The importance of gay rights activism
Posted by mandyf on July 21, 2012
Over the past hundred years the LGBT person in America has faced many challenges.The McCarthy era witch hunts, the endless laws which made sure that nearly any action they took could result in social if not legal ramifications, becoming the readily available whipping boy for anything that goes wrong within society whether or not is is remotely logical or not, forced outings, and now the demand to assimilate to be seen as as an equal. Not many people outside of the LGBT community understand the position a queer identified person is put in during this time in history because it is something very unique and in many regards new.As such, the need for every LGBT person to stand up and be an activist for not just their rights, but the rights of future generations is essential.
The call for legal equality under all aspects of the law has given rise to the near necessity for LGBT persons to assimilate to what society wants rather than have the freedom to express their individuality. While the modern gay rights movement does share some similar traits to the push for equality by people of color, there are stark differences which set it apart and make it a very distinct issue. While only very few people of color had the ability to pass successfully as a Caucasian and assimilate to that culture, the LGBT person can if the wish completely suppress their sexual identity in public and assimilate to heterosexual norms at least in outward appearance. Assimilation at its core is a threat to the freedom of individuality.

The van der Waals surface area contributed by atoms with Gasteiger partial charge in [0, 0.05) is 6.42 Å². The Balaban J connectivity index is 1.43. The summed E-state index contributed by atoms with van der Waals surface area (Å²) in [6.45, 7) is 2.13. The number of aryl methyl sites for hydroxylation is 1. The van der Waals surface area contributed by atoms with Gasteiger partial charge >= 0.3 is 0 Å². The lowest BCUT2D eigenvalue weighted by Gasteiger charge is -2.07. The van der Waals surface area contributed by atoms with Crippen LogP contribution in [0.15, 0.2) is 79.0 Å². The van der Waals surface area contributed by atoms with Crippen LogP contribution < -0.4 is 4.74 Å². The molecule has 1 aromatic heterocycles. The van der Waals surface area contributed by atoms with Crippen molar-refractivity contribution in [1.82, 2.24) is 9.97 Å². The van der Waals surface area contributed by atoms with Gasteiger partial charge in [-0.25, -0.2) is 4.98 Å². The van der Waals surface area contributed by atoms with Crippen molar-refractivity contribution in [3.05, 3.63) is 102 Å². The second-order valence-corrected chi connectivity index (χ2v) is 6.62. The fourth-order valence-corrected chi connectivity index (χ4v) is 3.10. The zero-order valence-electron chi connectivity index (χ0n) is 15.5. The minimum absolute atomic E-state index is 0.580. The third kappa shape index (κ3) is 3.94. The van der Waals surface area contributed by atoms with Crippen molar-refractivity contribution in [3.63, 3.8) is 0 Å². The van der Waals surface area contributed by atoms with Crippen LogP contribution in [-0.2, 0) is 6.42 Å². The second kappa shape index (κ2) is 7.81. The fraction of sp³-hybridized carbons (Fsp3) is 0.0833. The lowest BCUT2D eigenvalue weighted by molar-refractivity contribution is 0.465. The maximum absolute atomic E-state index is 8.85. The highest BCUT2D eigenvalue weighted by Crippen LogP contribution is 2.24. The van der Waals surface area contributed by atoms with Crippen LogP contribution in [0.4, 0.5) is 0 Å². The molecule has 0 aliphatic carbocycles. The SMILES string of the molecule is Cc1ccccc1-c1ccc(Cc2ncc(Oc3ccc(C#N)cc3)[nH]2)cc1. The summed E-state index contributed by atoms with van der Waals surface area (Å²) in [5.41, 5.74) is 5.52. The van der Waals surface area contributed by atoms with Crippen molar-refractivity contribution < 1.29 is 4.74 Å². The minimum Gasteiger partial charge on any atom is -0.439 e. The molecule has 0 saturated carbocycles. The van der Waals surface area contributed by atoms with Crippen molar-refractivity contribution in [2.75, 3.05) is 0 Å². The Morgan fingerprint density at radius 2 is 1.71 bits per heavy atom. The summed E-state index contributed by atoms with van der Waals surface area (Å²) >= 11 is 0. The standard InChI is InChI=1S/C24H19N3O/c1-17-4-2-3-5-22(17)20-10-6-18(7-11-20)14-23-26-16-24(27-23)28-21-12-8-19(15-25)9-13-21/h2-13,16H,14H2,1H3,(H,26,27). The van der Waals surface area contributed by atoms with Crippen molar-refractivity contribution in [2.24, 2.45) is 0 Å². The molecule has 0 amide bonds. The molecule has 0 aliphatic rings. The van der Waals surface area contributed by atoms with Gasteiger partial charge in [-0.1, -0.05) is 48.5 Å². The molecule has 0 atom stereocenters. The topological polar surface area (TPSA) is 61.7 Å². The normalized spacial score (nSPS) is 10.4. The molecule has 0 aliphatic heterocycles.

In fact, many conservative LGBT persons have called for this, but on very odd terms.Over the past 15 to 20 years there has been a movement of LGBT persons whom have called for all brothers and sisters under the rainbow to be out, but not so out it is obvious. It is a very fine line to walk, but the thinking is that there is no way to deny that LGBT people do not exist, but to remind people of this fact is counterproductive to being considered equal. The conservative gay male subscribing to this train of thought may intimate that he is gay, but then go out of his way to appear heterosexual no matter what pains it may cause because they feel rocking the boat is a bad thing. The lesbian may strive in all earnest to appear no different than any middle class working woman even though the rules for lesbians in society are decidedly different than they are for gay men, The post-operative transsexual woman may immediately go into hiding otherwise known as “woodworking” taking great pains to erase her previous history in a male body and demanding all others like her do the same because it poses a danger to everyone if it is known who is who so to speak.